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Devil’s in the detail of FTA: Cusworth

WESTERN Australia could lose out in the long term under an Australia-United States Free Trade Agreement (AUSFTA) if bilateral trade arrangements are entered into at the expense of multilateral trade arrangements.

There is also a concern that preferential trade arrangements with countries such as the US – countries that have compatible cultural, political and economic situations – will divert trade and government resources away from other trade initiatives, to the detriment of Australia’s relationships with other trading partners, most notably in Asia.

Because WA is Australia’s most export-focused State, and with our major trading partners based in the Asian region, the US matters less to us as a trading partner than it does to the rest of Australia.

Chamber of Commerce and Industry of Western Australia economist Nicky Cusworth said it was important to view the AUSFTA with these concerns in mind.

“The devil is in the detail,” Ms Cusworth said regarding possible AUSFTA arrangements.

Getting it wrong, she said, could have a negative effect on WA trade if it was at the expense of other trade arrangements.

“WA is Australia’s most export-focused State.  We contribute more than any other State to national exports – 28 per cent last year – and we account for 40 per cent of gross State product,” she said.

“Trade matters to us and our international environment matters to us.

“The US, however, matters less to WA as a trading partner than it does to the rest of Australia. Nationwide, the US takes about 9 per cent of exports. For WA, it is more like 7 per cent. The gap on imports is much larger.

“So about 17 per cent of Australia’s imports come from the US, for WA that is more like 10 per cent.

“The flip side of that is, of course, that WA is even more focused and even more reliant on the markets of Asia, and they have been very important as growth areas over recent years for WA. So potentially, WA has less to gain and more to lose if this agreement happens to be a bad idea.”

Ms Cusworth said that, while the AUSFTA was referred to as a free trade agreement, it looked more like “selected managed access to each country’s markets on the basis of particular products and particular areas”.

While there was nothing wrong with an agreement of this type, she said, the economic models used to forecast the possible effects of the AUSFTA were based upon the presumption that there would be a uniform reduction in tariffs or in barriers to trade.

Ms Cusworth said these economic models failed to reflect what the AUSFTA would look like and therefore may not be appropriate to describe its potential effects.

She said that the question of whether the AUSFTA would have a negative impact on WA hinged on whether the agreements would be trade diverting and an alternative to multilateral trade arrangements.

“However important we conclude that this agreement is, and I think that it is, we need nonetheless to be aware that in the scale of things it is a multinational forum that remains by far the most important in the longer term,” Ms Cusworth said.

One of the most vocal critics of the AUSFTA is Ross Garnaut, Professor of Economics at Australian National University, who has argued that preferential trade agreements such as the AUSFTA divert energy from more valuable multilateral trade agreements, such as the Doha round of WTO negotiations.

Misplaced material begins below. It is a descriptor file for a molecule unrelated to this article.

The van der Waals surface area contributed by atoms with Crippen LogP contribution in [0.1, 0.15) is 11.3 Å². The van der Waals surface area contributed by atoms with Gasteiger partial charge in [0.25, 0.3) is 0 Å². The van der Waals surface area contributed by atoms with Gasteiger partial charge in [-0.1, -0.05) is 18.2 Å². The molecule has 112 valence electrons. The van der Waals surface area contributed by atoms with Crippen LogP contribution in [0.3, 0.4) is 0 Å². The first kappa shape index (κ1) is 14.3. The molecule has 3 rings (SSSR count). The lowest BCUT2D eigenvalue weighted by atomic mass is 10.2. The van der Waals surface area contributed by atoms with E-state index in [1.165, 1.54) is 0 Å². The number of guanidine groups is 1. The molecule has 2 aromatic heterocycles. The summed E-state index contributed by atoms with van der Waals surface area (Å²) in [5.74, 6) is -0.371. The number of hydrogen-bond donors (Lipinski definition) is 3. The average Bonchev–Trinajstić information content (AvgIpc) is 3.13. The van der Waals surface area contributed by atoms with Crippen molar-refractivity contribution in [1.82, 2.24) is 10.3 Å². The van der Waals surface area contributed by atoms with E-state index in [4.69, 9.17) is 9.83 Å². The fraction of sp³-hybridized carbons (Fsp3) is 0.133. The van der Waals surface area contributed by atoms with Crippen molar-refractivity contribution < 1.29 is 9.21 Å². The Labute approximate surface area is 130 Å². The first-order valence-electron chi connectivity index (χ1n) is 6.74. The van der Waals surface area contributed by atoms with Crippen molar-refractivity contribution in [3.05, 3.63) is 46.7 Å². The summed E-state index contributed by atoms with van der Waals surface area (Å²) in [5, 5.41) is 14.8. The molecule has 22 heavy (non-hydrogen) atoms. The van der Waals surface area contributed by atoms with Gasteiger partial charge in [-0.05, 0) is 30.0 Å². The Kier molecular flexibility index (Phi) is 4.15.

Professor Garnaut has also said that preferential trade agreements complicate international trade and undermine trade liberalisation by focusing domestic political interest on narrowly focused international trade arrangements at the expense of broader agreements.

However, Federal Member for Curtin Julie Bishop said a free trade agreement would provide significant benefits to Australia and that “bilateral deals need not preclude multilateral results”.

“What does preclude a multilateral solution through the Doha round is in fact the domestic political pressures that exist within societies uncommitted to liberalisation,” she said.

“The farm lobbies of the European Union and Japan, for example, constitute a far, far greater barrier to reform of global agricultural trade than any bilateral deal in existence or preparation,” Ms Bishop said.

“The Australian Government recognises that liberalisation must be pursued wherever possible, both through a global and bilateral approach.”

Ms Cusworth said there were many “cold shower benefits” of free trade that were direct results of increased competition.

“When governments are trying to sell FTAs, they tend to focus on what appears to be the obvious positives, which is that there will be more opportunities for our exporters and they’ll get greater market access,” she said.

“The stuff that they feel will be a disadvantage they tend to steer clear of.”

Ms Cusworth said that the overall impact of an FTA was often positive as it prevented governments from implementing trade distorting policies, such as introducing subsidies.

“It forces them [governments] to agree to do things that, by and large, they ought not to be doing anyway in terms of subsidies and support they give to their own industries. Or the distortions and discriminations they put in place to try and discriminate between different types of businesses,” she said.

“The harsh reality is that in a truly competitive environment, anything that doesn’t kill you, does make you stronger.

“I have faith enough in WA’s business community that it will become stronger as a result of exposure to competition.”

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